Book and accompanying CD are a timely reminder that life is everlasting.
In a darkened and hushed Kings Theatre, the crowd of 3,000 enjoyed symphonic performances of famous compositions by Mozart, Verdi, and others combined with dramatic performances of imagined conversations between God and various biblical figures, including Eve, the Virgin Mary, Mary Magdalene, and St. Paul. The meditation closed with Fauré’s In Paradisum and a fierce debate between the Beloved Disciple and Lucifer.
The entire symphonic and dramatic meditation revolved around what Dumont identifies as seven “mysteries of salvation”: the mystery of evil, the triumph of mercy, the triumph of humility, the mystery of compassion, the triumph of the human body, the triumph of the new commandment, and love’s final triumph. These mysteries—or triumphs—highlight specific moments in God’s rescue of man and woman from evil and death.
The meditation premiered in Brooklyn is now available to all. Magnificat has recently published Your Life Is Everlasting, which turns the two-act dramatic meditation into a 7-day guided retreat. All of the beauty and drama of the stage is now contained in a handsome, easy-to-use book.
Your Life Is Everlasting guides individuals, couples, and families—and whatever other groups might use the book—through each of the seven mysteries of salvation. One mystery is highlighted per day. Each day’s meditation begins with a musical selection, which can be played from the provided CD. Next, there is a brief reading from Scripture. Then follows the centerpiece of the meditation, Dumont’s reflection on the day’s mystery expressed dramatically in a conversation between God and one of his creatures. The meditation closes with a period of silence and a final prayer.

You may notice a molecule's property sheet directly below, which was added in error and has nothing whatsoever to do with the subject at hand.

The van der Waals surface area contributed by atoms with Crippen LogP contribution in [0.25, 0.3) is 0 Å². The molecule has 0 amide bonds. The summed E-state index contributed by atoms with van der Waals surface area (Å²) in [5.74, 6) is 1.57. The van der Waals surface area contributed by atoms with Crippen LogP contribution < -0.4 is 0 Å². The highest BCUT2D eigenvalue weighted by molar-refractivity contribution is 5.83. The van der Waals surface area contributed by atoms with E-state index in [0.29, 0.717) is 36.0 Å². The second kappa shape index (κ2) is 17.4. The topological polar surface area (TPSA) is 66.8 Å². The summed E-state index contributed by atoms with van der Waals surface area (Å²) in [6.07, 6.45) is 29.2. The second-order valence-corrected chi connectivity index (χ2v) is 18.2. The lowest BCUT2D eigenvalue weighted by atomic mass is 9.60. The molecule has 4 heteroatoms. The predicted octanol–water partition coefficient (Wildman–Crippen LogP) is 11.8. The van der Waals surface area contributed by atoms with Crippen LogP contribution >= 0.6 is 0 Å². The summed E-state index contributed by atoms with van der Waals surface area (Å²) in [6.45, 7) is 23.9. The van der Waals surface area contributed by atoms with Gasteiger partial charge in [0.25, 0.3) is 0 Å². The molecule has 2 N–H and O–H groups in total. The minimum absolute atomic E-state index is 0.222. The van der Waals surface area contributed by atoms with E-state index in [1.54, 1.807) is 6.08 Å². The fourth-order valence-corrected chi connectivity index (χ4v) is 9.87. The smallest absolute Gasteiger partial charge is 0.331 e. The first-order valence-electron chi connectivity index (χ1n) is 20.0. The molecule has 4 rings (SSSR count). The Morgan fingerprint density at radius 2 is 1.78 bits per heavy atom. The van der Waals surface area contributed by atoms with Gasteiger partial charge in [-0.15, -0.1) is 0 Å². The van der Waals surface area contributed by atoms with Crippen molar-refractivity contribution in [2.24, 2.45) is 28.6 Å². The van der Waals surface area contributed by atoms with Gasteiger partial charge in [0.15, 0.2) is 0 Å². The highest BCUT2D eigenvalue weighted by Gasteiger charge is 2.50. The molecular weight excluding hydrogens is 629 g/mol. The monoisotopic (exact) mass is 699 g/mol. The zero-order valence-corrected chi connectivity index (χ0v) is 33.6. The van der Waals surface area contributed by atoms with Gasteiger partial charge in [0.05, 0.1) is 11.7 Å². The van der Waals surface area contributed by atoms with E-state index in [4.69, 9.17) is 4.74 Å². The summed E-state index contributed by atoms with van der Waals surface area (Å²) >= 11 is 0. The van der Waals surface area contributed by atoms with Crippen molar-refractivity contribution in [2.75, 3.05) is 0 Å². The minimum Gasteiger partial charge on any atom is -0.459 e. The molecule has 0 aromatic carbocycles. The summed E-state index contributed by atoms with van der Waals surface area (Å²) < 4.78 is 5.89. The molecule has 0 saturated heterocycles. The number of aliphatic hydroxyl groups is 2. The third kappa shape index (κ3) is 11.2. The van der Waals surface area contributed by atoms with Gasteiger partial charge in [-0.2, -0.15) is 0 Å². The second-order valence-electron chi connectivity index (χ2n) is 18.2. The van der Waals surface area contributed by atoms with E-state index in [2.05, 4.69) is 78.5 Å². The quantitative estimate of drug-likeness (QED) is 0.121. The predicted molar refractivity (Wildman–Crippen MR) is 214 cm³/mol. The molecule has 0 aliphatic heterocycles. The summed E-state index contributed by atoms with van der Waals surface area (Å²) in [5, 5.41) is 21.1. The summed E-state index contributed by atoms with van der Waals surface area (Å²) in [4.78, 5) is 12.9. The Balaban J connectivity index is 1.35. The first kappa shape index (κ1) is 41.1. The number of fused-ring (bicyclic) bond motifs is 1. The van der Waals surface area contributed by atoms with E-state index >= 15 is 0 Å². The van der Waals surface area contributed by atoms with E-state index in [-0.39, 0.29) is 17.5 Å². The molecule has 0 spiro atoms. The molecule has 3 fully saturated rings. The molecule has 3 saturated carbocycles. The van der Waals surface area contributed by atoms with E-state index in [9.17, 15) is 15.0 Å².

In his prologue to Your Life Is Everlasting, Dumont explains why he composed these meditations:
Our existence began in time, on the day we were conceived, and we should be fully aware that it will know no end. God’s creating design was for our life to continue into eternity, after the end of time, by being “adopted” through love into the Divine Life, for the sake of our own unending happiness.
To be sure, earthly life is filled with hardship and sorrow, the effects of sin, which point forward to the tragedy of death. But, Dumont reminds us, “thanks to the definitive victory of God’s love for us, we no longer fear death; it will only be a ‘passover’ on the way to eternal life, a baptism that will allow us to pass from this world into the arms of our heavenly Father, having been delivered from evil forever.”
We are forgetful creatures, and so we all need reminding that life is everlasting. Thanks to Dumont and Magnificat, we have a beautiful and sensuous reminder of this mystery.
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